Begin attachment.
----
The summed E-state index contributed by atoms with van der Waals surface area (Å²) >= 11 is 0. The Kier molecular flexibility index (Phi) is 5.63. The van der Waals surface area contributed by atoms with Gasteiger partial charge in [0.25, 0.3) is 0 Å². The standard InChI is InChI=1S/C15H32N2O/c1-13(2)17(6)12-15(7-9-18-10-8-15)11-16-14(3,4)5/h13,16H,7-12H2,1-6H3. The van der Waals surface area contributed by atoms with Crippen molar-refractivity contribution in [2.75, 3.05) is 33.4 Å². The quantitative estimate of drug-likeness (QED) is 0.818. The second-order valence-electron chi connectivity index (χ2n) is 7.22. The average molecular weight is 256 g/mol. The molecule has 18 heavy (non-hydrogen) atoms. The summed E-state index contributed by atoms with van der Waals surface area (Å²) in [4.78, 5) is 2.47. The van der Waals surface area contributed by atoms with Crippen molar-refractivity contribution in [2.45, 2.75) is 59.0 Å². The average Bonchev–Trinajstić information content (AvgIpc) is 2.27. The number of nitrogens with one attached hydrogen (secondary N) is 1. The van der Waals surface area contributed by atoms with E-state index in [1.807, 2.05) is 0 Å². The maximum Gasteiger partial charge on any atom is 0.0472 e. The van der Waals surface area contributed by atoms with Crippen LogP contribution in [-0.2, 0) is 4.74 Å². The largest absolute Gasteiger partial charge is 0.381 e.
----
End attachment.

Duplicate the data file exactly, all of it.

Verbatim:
The summed E-state index contributed by atoms with van der Waals surface area (Å²) >= 11 is 0. The Kier molecular flexibility index (Phi) is 5.63. The van der Waals surface area contributed by atoms with Gasteiger partial charge in [0.25, 0.3) is 0 Å². The standard InChI is InChI=1S/C15H32N2O/c1-13(2)17(6)12-15(7-9-18-10-8-15)11-16-14(3,4)5/h13,16H,7-12H2,1-6H3. The van der Waals surface area contributed by atoms with Crippen molar-refractivity contribution in [2.75, 3.05) is 33.4 Å². The quantitative estimate of drug-likeness (QED) is 0.818. The second-order valence-electron chi connectivity index (χ2n) is 7.22. The average molecular weight is 256 g/mol. The molecule has 18 heavy (non-hydrogen) atoms. The summed E-state index contributed by atoms with van der Waals surface area (Å²) in [4.78, 5) is 2.47. The van der Waals surface area contributed by atoms with Crippen molar-refractivity contribution in [2.45, 2.75) is 59.0 Å². The average Bonchev–Trinajstić information content (AvgIpc) is 2.27. The number of nitrogens with one attached hydrogen (secondary N) is 1. The van der Waals surface area contributed by atoms with E-state index in [1.807, 2.05) is 0 Å². The maximum Gasteiger partial charge on any atom is 0.0472 e. The van der Waals surface area contributed by atoms with Crippen LogP contribution in [-0.2, 0) is 4.74 Å². The largest absolute Gasteiger partial charge is 0.381 e.